Frontier Communications files for Chapter 11 bankruptcy

The bankruptcy filing would allow the company to reduce its debt by $10 billion, Frontier said.
Frontier Communications filed for Chapter 11 bankruptcy Tuesday. Pictured are flags in front of its Tampa office. [Times file photo]
Frontier Communications filed for Chapter 11 bankruptcy Tuesday. Pictured are flags in front of its Tampa office. [Times file photo]
Published April 15, 2020|Updated April 16, 2020

Frontier Communications, one of Tampa Bay’s two major cable and internet providers, filed for Chapter 11 bankruptcy Tuesday, according to a Wednesday filing with the Securities and Exchange Commission.

Filed in the Southern District of New York, the bankruptcy would restructure $10 billion of the company’s debt, a move it says will allow the company to move forward.

“With this agreement with our bondholders, we can now focus on executing our strategy to drive operational efficiencies and position our business for long-term growth,” CEO Bernie Han said in a release.

Frontier does not expect any interruptions to its service during this process, the company said.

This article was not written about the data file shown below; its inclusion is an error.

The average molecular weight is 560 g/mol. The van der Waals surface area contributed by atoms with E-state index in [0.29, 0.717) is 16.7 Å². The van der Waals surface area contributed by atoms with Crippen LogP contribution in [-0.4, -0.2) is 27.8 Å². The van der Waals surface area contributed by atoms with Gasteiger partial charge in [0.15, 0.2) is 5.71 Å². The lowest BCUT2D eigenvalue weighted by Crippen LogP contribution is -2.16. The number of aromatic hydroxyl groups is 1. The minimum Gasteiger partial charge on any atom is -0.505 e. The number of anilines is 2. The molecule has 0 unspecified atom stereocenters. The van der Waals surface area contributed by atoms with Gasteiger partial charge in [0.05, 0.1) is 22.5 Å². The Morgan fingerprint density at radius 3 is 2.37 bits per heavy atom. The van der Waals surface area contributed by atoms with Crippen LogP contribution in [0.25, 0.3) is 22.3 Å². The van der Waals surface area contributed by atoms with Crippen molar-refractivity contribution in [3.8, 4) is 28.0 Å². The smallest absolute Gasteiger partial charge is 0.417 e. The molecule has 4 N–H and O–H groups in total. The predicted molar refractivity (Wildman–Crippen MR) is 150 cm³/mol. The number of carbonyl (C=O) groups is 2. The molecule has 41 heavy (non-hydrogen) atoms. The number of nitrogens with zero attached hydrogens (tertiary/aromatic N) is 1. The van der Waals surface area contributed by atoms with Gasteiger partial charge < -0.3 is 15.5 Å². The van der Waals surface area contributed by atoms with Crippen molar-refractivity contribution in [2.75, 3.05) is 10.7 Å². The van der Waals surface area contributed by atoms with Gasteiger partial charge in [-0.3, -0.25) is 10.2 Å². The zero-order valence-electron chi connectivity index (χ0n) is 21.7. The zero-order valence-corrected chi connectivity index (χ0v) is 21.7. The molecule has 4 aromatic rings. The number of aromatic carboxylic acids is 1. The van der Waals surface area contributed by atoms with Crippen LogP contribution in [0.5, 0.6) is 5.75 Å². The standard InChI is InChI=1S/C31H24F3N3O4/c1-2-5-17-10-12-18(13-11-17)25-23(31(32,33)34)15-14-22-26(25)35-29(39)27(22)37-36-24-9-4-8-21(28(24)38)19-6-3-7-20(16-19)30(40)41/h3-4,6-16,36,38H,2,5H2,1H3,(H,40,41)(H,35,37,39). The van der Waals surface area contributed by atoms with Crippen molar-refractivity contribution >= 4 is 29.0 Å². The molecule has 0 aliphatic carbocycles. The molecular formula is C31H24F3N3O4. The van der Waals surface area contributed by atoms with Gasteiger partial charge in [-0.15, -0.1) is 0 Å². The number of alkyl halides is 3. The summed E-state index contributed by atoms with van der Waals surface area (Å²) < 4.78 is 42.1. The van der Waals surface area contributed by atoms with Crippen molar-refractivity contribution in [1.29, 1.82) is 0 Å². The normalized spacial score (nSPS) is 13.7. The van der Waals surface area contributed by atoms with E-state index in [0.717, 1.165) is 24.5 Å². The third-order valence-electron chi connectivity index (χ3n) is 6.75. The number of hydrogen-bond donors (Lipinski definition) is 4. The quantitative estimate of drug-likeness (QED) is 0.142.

The ailing telecommunications firm moved into the Tampa Bay market in 2016 when it purchased Verizon’s local internet, TV and landline operations for nearly $10 billion. Since then, it has been plagued by complaints about poor customer service, issues with installations and reneging on advertised rates. Its stock prices plummeted over the last year from $2.64 per share in April 2019 to 28 cents per share Wednesday.

Frontier’s prearragned restructuring proposal is supported by three-quarters of the bondholders who hold $11 billion in unsecured bonds. The deal would come at the expense of 100 percent of the company’s equity. In addition to the restructuring, Frontier announced that it also secured $460 million in financing. If approved, Frontier would have about $700 million in liquid reserves.

“This liquidity, combined with cash flow generated by the company’s ongoing operations, is expected to be available and sufficient to meet Frontier’s operational and restructuring needs,” Frontier said.

A judge will need to give approval for the restructuring.

The company said it still expects to sell its operations in Oregon, Washington, Idaho and Montana at the end of the month for about $1.35 billion in cash to Northwest Fiber. It plans to ask the court for permission to speed up the sale.

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